INCOMPLETE BURNING: If a wick is observed to have spotty
burn marks at the top of the wick, suspect poor kerosene. This is
caused by clogs in the capillaries resulting from the formation of
unburned tars, dirt, water, or other contaminants. Once this
condition occurs the wick must be replaced.

STRONG ODOR: K-1 kerosene has a very distinct aroma.
If the wick or the kerosene in the heater has an odd smell,
suspect fuel contamination. If an odor of alcohol or gasoline is
present, use extreme caution, and dispose of this fuel in waste
fuel containers as may be required by local health codes in your

ODD COLOR: The color of the wick is another way of detecting
poor kerosene. Since Red K-1 kerosene is red, the color of the
wick will change in use. If it takes on any color other than it’s
normal red
appearance, suspect contaminated kerosene has been used.
Some wick manufacturers do use a tinted water repellent that
may add color to the wick.

BAND FALLS OFF OR HARDENS: The glue used to hold the
band in place has been designed not to lose it’s strength in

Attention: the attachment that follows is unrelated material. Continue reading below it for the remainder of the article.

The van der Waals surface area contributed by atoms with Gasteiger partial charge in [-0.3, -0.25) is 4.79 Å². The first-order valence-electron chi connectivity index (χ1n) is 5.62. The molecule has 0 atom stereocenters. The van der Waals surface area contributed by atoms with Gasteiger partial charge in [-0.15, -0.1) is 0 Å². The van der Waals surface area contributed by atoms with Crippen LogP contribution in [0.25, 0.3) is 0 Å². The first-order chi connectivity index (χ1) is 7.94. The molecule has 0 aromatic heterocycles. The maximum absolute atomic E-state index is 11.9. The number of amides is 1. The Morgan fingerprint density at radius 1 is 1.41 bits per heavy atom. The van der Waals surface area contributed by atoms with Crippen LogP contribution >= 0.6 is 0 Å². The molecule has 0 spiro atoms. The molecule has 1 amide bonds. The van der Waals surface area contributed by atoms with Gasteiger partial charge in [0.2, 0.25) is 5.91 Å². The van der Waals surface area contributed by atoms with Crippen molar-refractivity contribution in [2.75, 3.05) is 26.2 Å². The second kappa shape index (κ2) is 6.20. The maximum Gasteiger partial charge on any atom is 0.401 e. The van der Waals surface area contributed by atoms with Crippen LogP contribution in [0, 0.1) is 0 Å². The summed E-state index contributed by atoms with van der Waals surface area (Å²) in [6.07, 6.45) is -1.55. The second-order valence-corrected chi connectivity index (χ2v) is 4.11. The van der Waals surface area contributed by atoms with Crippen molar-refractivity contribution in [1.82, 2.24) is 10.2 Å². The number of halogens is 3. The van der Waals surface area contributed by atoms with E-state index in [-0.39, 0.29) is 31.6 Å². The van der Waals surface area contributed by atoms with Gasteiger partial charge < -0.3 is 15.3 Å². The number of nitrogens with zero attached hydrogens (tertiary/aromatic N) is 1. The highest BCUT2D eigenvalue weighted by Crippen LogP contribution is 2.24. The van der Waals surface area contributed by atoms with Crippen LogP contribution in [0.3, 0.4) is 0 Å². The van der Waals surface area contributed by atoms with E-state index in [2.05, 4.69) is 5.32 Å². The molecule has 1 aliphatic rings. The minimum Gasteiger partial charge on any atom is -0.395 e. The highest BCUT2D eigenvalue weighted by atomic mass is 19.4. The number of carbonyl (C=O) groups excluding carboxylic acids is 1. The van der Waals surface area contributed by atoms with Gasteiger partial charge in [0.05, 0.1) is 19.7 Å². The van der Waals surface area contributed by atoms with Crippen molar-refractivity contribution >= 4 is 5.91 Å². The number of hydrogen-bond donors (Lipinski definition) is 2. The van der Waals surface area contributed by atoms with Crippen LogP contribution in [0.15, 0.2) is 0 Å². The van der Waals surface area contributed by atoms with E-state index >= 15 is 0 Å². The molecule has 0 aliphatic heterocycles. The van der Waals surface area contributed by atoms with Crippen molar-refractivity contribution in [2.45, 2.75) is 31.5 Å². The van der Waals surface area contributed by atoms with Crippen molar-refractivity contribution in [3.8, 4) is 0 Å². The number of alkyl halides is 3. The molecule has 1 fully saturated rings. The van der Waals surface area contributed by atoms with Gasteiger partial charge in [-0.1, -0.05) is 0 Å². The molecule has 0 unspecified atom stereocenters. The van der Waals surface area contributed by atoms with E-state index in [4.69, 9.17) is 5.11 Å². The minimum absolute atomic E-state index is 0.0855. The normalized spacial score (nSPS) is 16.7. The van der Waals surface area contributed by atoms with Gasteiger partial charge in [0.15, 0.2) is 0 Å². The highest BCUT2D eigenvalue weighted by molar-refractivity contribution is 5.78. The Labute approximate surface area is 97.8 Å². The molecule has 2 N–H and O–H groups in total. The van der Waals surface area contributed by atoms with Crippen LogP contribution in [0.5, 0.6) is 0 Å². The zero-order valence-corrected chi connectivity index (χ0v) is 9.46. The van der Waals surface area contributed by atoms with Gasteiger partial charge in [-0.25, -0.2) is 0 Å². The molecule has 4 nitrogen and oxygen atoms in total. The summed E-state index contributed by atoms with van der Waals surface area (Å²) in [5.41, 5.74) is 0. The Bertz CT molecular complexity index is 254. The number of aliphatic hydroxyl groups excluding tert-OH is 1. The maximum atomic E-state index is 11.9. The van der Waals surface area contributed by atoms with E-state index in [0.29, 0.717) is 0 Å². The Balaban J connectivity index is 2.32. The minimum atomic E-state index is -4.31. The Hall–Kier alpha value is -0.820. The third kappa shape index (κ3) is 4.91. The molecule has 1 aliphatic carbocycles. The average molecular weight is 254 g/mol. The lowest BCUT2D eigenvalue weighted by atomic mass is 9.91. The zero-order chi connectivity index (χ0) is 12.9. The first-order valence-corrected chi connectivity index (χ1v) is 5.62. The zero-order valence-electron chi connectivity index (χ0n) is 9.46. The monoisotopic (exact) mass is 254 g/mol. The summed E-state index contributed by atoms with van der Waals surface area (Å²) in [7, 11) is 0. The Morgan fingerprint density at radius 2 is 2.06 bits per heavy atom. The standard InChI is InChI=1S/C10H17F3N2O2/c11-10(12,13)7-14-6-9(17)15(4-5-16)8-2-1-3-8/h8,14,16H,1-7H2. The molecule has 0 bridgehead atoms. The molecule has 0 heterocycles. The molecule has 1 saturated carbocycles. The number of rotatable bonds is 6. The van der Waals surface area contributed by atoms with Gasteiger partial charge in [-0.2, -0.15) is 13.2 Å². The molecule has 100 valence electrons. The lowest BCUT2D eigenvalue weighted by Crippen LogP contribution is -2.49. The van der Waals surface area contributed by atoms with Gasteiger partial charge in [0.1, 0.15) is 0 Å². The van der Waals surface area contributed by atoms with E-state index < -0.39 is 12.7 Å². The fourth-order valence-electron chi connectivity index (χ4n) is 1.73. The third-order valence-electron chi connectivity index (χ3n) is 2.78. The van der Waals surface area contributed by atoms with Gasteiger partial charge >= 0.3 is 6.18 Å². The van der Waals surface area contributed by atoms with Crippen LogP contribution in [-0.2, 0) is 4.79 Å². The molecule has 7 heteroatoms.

kerosene, however, it will deteriorate quickly if exposed to
even a small amount of water. This is sometimes mistaken
as the sign of a faulty wick, but wick replacement alone will
not solve the problem if water is present.

The presence of water will also take the resilience out of the
band, and if allowed to dry, the band will become stiff and hard
and will crack if bent. Also note that if water is significant it will
force the kerosene out of the wick as it dries through evaporation.
This will make the wick very dry. A wick soaked in K-1 kerosene,
and dried, will always retain a certain amount of oily residue.

LOW BURN: A low burn will result if a lesser grade of fuel
than K-1 kerosene is used. These other fuels may appear OK,
and may even burn fairly well initially, but because of their high
sulfur content, and lack of refinement, they cannot be completely
burned at the temperatures achievable in a kerosene heater.

A low burn can also be caused if the wick is not cleaned as
suggested in the owner’s manual for the heater. The frequency
of wick maintenance will vary from heater to heater, due to
differences in the capillary action of their individual wicks, and
heater usage.

The effects of low grade kerosene on the wick can be most
puzzling when the same fuel is used in two heaters, and one
seems to function fine while the other experiences low burn
conditions. As stated earlier, the capillary action varies from
heater to heater, and from wick to wick.

Therefore it is reasonable to assume that symptoms of low grade
kerosene or other troubles will occur at different times. Determine
how both are used, where they are used, and if both are filled from
the same container. Check the kerosene quality of both heaters.
Check to see if one unit has been adjusted too low or the wick